Elephas Maximus vs Homo Sapien

The history of the world is replete with names of illustrious members of the Asian Elephant or Elephas Maximus family such as -

  • Kandula, the trusted companion and battle mount of King Dutugamunu, the 2 nd century BC ruler of Sri Lanka.
  • Mahmud, the lead elephant in the army of an intruder determined to destroy the Kaaba, who halted at the border of Mecca and refused to enter.
  • Hanno, the beloved white Indian elephant of Pope Leo X presented to him by the Portuguese king, Manuel I, in 1514.
  • Suleiman, born in captivity in the royal stables of Bhuvanekabahu VII of Kotte (ancient capital of Sri Lanka), and brought to Lisbon in the entourage of the Kotte Ambassador, Sri Ramaraska Pandita, in 1542.
  • Lin Wang (‘forest king’) the lone survivor of a group of Burmese elephants used to build roads and fortifications during WWII who was donated to the Taipei City Zoo in 1954 and made a posthumous citizen of Taipei after his death in 2003 at the age of 86. Lin Wang was the longest living elephant in history.
  • Raja, one of the most celebrated elephants in Asia during his lifetime, who was declared a National Treasure in 1986 by Sri Lankan President J.R. Jayewardene in recognition of his services to the religion and culture of Sri Lanka.
  • Arjun, who marches at the head of the Mysore Dasara procession carrying the idol of the Goddess Chamundeshwari on a golden howdah. He was preceded by Balaram and, before that, Drona.
  • Raja Gaj (‘king elephant’) the massive bull elephant who was the main attraction at the Bardiya National Park in Nepal. DNA testing was done to find out whether he was a regular Asian Elephant or a throwback to some extinct species of mammoths and mastodons. The test proved he was the former.

Thousands of Asian Elephants have played integral roles in mythical as well as historical wars since the Indus Valley civilization. Now, the descendents of these magnificent creatures, both captive and wild, are facing possible extinction. One of the main issues on the agenda of the Eastern Himalayan Naturenomics Forum held under the aegis of the Balipara Foundation in Guwahati on 8 & 9 November 2016 was ‘Captive Elephants: Past, Present and Future’.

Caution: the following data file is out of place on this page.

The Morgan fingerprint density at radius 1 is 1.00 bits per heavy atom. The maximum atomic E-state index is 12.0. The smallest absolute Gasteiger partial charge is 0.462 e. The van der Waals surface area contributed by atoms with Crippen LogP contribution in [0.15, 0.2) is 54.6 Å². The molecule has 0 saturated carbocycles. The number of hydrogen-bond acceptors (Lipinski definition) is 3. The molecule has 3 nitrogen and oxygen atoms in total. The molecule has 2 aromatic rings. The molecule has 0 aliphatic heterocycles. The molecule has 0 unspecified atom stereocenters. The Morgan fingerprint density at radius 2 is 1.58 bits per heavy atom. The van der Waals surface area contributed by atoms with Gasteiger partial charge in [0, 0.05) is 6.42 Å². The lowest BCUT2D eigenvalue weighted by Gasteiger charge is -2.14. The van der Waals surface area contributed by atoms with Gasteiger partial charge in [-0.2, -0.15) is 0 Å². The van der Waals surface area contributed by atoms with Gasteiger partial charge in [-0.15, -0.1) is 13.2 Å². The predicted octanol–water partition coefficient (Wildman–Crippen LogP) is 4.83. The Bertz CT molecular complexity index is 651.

Experts such as Dr Khyne U Mar (Myanmar), John Roberts (Thailand), Susan K. Minota (USA) and Dr K.K. Sarma (Assam) joined hands with conservationists like Ruth Powys (UK), Julie Stein and Lisa Mills (USA) and forest officials from Assam, Nagaland, Meghalaya and Bhutan, to discuss the threats to the existence of the Asian Elephant whose habitat in the eastern Himalayas extends from northeast India to the eastern border of Nepal in northern West Bengal, through western Assam along the Himalaya foothills, extending into eastern Arunachal Pradesh, the plains of upper Assam, and the foothills of Nagaland, then on to the areas of Nepal and Bhutan that border India. Of the total 49,700 Asian Elephants still in existence, around 27,000 are in India; one- third being working elephants in captivity.

Lisa Mills, EOL & Julie Stein, Wildlife Friendly Enterprise at the Captive Breeding session at EHNF.

Lisa Mills, EOL & Julie Stein, Wildlife Friendly Enterprise at the Captive Breeding session at EHNF.

 

Although conservation efforts are ongoing in India, Burma, Thailand, Bhutan and Nepal (the last two countries having the smallest number of elephants) the biggest threat to the wild elephant is the human-elephant conflict (HEC) which has several causes.